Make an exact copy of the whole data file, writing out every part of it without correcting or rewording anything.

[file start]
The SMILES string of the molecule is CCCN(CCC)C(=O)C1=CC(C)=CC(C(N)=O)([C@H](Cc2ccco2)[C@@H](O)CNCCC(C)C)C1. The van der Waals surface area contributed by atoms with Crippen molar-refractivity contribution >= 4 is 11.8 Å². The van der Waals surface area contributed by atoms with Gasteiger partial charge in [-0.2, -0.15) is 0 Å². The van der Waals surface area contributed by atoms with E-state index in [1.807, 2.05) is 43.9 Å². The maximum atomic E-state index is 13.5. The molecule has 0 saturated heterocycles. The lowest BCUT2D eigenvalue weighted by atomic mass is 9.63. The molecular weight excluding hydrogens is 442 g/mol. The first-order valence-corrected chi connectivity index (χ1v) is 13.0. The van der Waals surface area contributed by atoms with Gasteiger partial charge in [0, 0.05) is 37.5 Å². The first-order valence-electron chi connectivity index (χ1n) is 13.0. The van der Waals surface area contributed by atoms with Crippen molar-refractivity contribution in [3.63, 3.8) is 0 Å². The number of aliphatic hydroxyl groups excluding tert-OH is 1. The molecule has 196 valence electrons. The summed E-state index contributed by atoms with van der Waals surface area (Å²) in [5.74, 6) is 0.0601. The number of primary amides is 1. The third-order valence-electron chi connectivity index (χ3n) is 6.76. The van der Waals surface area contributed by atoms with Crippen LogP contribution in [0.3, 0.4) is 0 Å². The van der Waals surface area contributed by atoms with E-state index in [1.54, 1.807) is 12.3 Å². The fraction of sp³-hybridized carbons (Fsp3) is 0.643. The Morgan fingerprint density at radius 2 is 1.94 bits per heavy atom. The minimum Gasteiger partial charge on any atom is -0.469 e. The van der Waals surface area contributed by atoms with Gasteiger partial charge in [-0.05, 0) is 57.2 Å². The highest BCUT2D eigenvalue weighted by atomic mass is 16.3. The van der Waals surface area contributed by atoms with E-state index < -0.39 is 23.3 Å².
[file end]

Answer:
The SMILES string of the molecule is CCCN(CCC)C(=O)C1=CC(C)=CC(C(N)=O)([C@H](Cc2ccco2)[C@@H](O)CNCCC(C)C)C1. The van der Waals surface area contributed by atoms with Crippen molar-refractivity contribution >= 4 is 11.8 Å². The van der Waals surface area contributed by atoms with Gasteiger partial charge in [-0.2, -0.15) is 0 Å². The van der Waals surface area contributed by atoms with E-state index in [1.807, 2.05) is 43.9 Å². The maximum atomic E-state index is 13.5. The molecule has 0 saturated heterocycles. The lowest BCUT2D eigenvalue weighted by atomic mass is 9.63. The molecular weight excluding hydrogens is 442 g/mol. The first-order valence-corrected chi connectivity index (χ1v) is 13.0. The van der Waals surface area contributed by atoms with Gasteiger partial charge in [0, 0.05) is 37.5 Å². The first-order valence-electron chi connectivity index (χ1n) is 13.0. The van der Waals surface area contributed by atoms with Crippen molar-refractivity contribution in [3.63, 3.8) is 0 Å². The number of aliphatic hydroxyl groups excluding tert-OH is 1. The molecule has 196 valence electrons. The summed E-state index contributed by atoms with van der Waals surface area (Å²) in [5.74, 6) is 0.0601. The number of primary amides is 1. The third-order valence-electron chi connectivity index (χ3n) is 6.76. The van der Waals surface area contributed by atoms with Crippen LogP contribution in [0.3, 0.4) is 0 Å². The van der Waals surface area contributed by atoms with E-state index in [1.54, 1.807) is 12.3 Å². The fraction of sp³-hybridized carbons (Fsp3) is 0.643. The Morgan fingerprint density at radius 2 is 1.94 bits per heavy atom. The minimum Gasteiger partial charge on any atom is -0.469 e. The van der Waals surface area contributed by atoms with Gasteiger partial charge in [-0.05, 0) is 57.2 Å². The highest BCUT2D eigenvalue weighted by atomic mass is 16.3. The van der Waals surface area contributed by atoms with E-state index < -0.39 is 23.3 Å².